We’re talking about Jameson’s Caskmates family of whiskies, which includes a stout version and an IPA version (not to be confused with India Pale Ale, we’re talking Irish Pale Ale here). The stout version especially has been garnering a fair amount of attention. Turns out, that attention is merited.
Honestly, this is a partnership that should have probably come about long ago. Although, the idea does date back to 2014 when a Jameson distiller and local brewer shared a pint and some ideas. Since, the distillery has teamed up with a handful of breweries, from Bale Breaker in Washington state to Revolution Brewing in Chicago.
Most of us have been to bars and enjoyed a beer back with our favorite whiskey. Often, that beer back is a cheap lager, which can still work. But the beauty of the stout is the roasted characteristics that the beer’s malt and barley can impart. And here, with Caskmates, you get those flavor injections plus the evening affect oak and barrel-aging so often provides.
Regular Jameson is a perfectly serviceable whiskey. Being an Irish whisky, it’s made with a combination of malted and un-malted barley. This yields, generally, a lighter whisky with flavors of citrus, vanilla, caramel, sweet grass, even some baking chocolate. A stout beer tends to often have a similar flavor profile, albeit on the darker end of the spectrum, showing things like a coffee bean, licorice, dark chocolate, and more.
This collaboration between Jameson and 8D Beers is solid. It could have easily been an over-the-top affair, aged too long in stout barrels and thus burying the nuance of the whiskey. At the same time, it could have been so lightly finished that the stout simply changed the name of the product and not really the product itself. Kudos to the team for finding a happy middle ground — one that, quite frankly, makes a pretty average Irish whiskey a lot more interesting.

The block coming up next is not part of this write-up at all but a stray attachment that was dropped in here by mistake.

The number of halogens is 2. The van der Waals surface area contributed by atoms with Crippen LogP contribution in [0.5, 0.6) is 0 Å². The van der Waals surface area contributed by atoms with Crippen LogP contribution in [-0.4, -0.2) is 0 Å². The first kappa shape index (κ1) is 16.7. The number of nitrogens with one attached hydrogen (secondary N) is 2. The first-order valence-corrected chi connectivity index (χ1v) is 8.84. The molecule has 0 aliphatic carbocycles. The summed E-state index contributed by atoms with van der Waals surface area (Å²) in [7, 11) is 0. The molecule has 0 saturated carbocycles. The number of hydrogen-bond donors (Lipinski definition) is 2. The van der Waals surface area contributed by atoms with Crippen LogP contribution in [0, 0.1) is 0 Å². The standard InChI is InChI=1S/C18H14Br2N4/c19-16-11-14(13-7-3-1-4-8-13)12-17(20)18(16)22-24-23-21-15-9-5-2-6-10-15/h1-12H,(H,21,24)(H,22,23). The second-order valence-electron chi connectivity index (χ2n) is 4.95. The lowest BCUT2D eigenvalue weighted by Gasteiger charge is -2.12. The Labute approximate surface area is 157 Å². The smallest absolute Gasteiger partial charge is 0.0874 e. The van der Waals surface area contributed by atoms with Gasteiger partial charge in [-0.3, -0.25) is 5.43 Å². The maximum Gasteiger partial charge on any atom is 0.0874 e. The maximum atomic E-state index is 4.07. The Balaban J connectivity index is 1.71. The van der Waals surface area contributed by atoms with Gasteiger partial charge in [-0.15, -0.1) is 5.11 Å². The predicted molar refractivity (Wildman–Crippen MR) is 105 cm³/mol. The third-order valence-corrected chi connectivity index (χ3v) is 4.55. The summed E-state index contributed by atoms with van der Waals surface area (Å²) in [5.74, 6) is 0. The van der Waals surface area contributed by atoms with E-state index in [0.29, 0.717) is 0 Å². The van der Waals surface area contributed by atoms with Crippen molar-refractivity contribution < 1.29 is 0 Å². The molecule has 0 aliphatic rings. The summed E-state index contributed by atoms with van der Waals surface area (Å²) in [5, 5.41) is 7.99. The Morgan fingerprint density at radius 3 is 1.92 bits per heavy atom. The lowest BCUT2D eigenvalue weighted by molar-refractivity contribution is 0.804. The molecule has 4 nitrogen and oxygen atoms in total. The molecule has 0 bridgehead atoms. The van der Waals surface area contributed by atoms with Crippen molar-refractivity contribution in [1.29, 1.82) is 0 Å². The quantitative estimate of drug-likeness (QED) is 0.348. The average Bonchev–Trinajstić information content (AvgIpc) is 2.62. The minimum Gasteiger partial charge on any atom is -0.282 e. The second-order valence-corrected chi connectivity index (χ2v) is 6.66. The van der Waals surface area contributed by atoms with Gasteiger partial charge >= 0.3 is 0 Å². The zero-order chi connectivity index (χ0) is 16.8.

The Jameson Caskmates Stout Edition packs a lot more fragrance and flavor than its fairly mild hue suggests. On the nose, there’s a nuttiness, alongside a flicker of citrus and an element of bakery-fresh goods, like coffee cake. On the palate, there’s toffee, graham cracker, vanilla, and the faintest bit of candied fig. It finishes smoothly and stout-like, showing some chocolate and even some grassy, tea-like notes from the hops. At times, it reminds me of a malted Whopper (malted milk ball) in a glass.
Normally, there wouldn’t be much of an occasion to sniff a pour of Jameson but the aromatics of this release are quite compelling. You’ll want to swirl it around a bit and maybe even pour it into a snifter as if it were a Cognac. After a few sips, you may detect something on the mid-palate you can’t quite put your finger on. I’m still trying to figure it out, but it falls somewhere between an almond cookie or marzipan and the last sip of green tea when you find a final drop of honey you drizzled in. On top of just being a well-constructed spirit, it’s more mysterious and unexpected elements like this that will always keep me coming back for more (if only to crack the code).
The Jameson Caskmates Stout Edition is very much worth trying out. As we head into cooler days and longer nights, this style of spirit is all the more appealing. And at its current price point, it’s easily one of the best of the bunch.